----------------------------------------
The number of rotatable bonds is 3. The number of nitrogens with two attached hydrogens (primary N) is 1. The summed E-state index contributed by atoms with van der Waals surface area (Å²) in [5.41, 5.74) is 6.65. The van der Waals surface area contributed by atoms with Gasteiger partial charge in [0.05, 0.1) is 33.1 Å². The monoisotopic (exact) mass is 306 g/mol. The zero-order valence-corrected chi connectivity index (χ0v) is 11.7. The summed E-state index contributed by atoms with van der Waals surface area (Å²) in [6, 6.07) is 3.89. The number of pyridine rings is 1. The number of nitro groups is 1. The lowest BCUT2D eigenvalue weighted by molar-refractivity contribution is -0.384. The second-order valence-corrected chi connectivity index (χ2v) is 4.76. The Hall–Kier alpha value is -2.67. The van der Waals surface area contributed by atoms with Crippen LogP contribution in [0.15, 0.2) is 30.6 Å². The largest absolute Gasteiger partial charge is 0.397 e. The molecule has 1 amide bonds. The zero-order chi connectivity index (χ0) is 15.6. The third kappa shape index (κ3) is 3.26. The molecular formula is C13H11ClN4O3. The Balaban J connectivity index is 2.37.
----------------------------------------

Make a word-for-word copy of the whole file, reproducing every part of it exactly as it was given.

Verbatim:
The number of rotatable bonds is 3. The number of nitrogens with two attached hydrogens (primary N) is 1. The summed E-state index contributed by atoms with van der Waals surface area (Å²) in [5.41, 5.74) is 6.65. The van der Waals surface area contributed by atoms with Gasteiger partial charge in [0.05, 0.1) is 33.1 Å². The monoisotopic (exact) mass is 306 g/mol. The zero-order valence-corrected chi connectivity index (χ0v) is 11.7. The summed E-state index contributed by atoms with van der Waals surface area (Å²) in [6, 6.07) is 3.89. The number of pyridine rings is 1. The number of nitro groups is 1. The lowest BCUT2D eigenvalue weighted by molar-refractivity contribution is -0.384. The second-order valence-corrected chi connectivity index (χ2v) is 4.76. The Hall–Kier alpha value is -2.67. The van der Waals surface area contributed by atoms with Crippen LogP contribution in [0.15, 0.2) is 30.6 Å². The largest absolute Gasteiger partial charge is 0.397 e. The molecule has 1 amide bonds. The zero-order chi connectivity index (χ0) is 15.6. The third kappa shape index (κ3) is 3.26. The molecular formula is C13H11ClN4O3. The Balaban J connectivity index is 2.37.